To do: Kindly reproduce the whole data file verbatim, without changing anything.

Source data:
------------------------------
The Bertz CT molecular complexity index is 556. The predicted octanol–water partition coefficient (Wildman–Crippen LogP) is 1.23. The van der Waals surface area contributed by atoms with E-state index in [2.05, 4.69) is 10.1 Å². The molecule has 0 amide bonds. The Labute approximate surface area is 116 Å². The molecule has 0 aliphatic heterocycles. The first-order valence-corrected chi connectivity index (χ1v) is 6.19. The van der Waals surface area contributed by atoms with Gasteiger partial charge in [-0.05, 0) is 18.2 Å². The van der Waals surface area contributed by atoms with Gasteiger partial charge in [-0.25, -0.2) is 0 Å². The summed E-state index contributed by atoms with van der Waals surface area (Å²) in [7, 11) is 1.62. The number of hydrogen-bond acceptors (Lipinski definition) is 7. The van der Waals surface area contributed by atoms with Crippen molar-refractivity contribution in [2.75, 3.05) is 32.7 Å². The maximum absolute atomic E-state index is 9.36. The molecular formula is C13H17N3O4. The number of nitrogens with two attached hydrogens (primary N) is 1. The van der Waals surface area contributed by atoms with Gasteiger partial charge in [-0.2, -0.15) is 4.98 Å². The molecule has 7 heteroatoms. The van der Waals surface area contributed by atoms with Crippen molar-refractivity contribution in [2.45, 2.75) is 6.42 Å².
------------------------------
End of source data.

The Bertz CT molecular complexity index is 556. The predicted octanol–water partition coefficient (Wildman–Crippen LogP) is 1.23. The van der Waals surface area contributed by atoms with E-state index in [2.05, 4.69) is 10.1 Å². The molecule has 0 amide bonds. The Labute approximate surface area is 116 Å². The molecule has 0 aliphatic heterocycles. The first-order valence-corrected chi connectivity index (χ1v) is 6.19. The van der Waals surface area contributed by atoms with Gasteiger partial charge in [-0.05, 0) is 18.2 Å². The van der Waals surface area contributed by atoms with Gasteiger partial charge in [-0.25, -0.2) is 0 Å². The summed E-state index contributed by atoms with van der Waals surface area (Å²) in [7, 11) is 1.62. The number of hydrogen-bond acceptors (Lipinski definition) is 7. The van der Waals surface area contributed by atoms with Crippen molar-refractivity contribution in [2.75, 3.05) is 32.7 Å². The maximum absolute atomic E-state index is 9.36. The molecular formula is C13H17N3O4. The number of nitrogens with two attached hydrogens (primary N) is 1. The van der Waals surface area contributed by atoms with Gasteiger partial charge in [-0.2, -0.15) is 4.98 Å². The molecule has 7 heteroatoms. The van der Waals surface area contributed by atoms with Crippen molar-refractivity contribution in [2.45, 2.75) is 6.42 Å².